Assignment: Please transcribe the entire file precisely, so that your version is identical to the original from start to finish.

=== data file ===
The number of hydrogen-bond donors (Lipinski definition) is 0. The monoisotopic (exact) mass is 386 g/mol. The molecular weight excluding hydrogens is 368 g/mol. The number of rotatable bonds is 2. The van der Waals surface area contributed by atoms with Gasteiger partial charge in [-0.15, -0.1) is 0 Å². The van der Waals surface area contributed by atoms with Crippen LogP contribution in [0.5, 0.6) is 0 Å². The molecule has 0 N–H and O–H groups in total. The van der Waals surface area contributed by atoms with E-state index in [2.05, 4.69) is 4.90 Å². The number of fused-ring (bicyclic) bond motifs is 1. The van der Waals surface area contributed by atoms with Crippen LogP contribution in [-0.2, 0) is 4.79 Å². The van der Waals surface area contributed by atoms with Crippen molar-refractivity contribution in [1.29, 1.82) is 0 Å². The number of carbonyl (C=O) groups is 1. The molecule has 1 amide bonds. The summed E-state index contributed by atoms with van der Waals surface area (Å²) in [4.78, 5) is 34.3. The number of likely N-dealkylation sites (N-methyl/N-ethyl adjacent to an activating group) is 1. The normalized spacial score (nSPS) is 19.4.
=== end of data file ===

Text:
The number of hydrogen-bond donors (Lipinski definition) is 0. The monoisotopic (exact) mass is 386 g/mol. The molecular weight excluding hydrogens is 368 g/mol. The number of rotatable bonds is 2. The van der Waals surface area contributed by atoms with Gasteiger partial charge in [-0.15, -0.1) is 0 Å². The van der Waals surface area contributed by atoms with Crippen LogP contribution in [0.5, 0.6) is 0 Å². The molecule has 0 N–H and O–H groups in total. The van der Waals surface area contributed by atoms with E-state index in [2.05, 4.69) is 4.90 Å². The number of fused-ring (bicyclic) bond motifs is 1. The van der Waals surface area contributed by atoms with Crippen LogP contribution in [-0.2, 0) is 4.79 Å². The van der Waals surface area contributed by atoms with Crippen molar-refractivity contribution in [1.29, 1.82) is 0 Å². The number of carbonyl (C=O) groups is 1. The molecule has 1 amide bonds. The summed E-state index contributed by atoms with van der Waals surface area (Å²) in [4.78, 5) is 34.3. The number of likely N-dealkylation sites (N-methyl/N-ethyl adjacent to an activating group) is 1. The normalized spacial score (nSPS) is 19.4.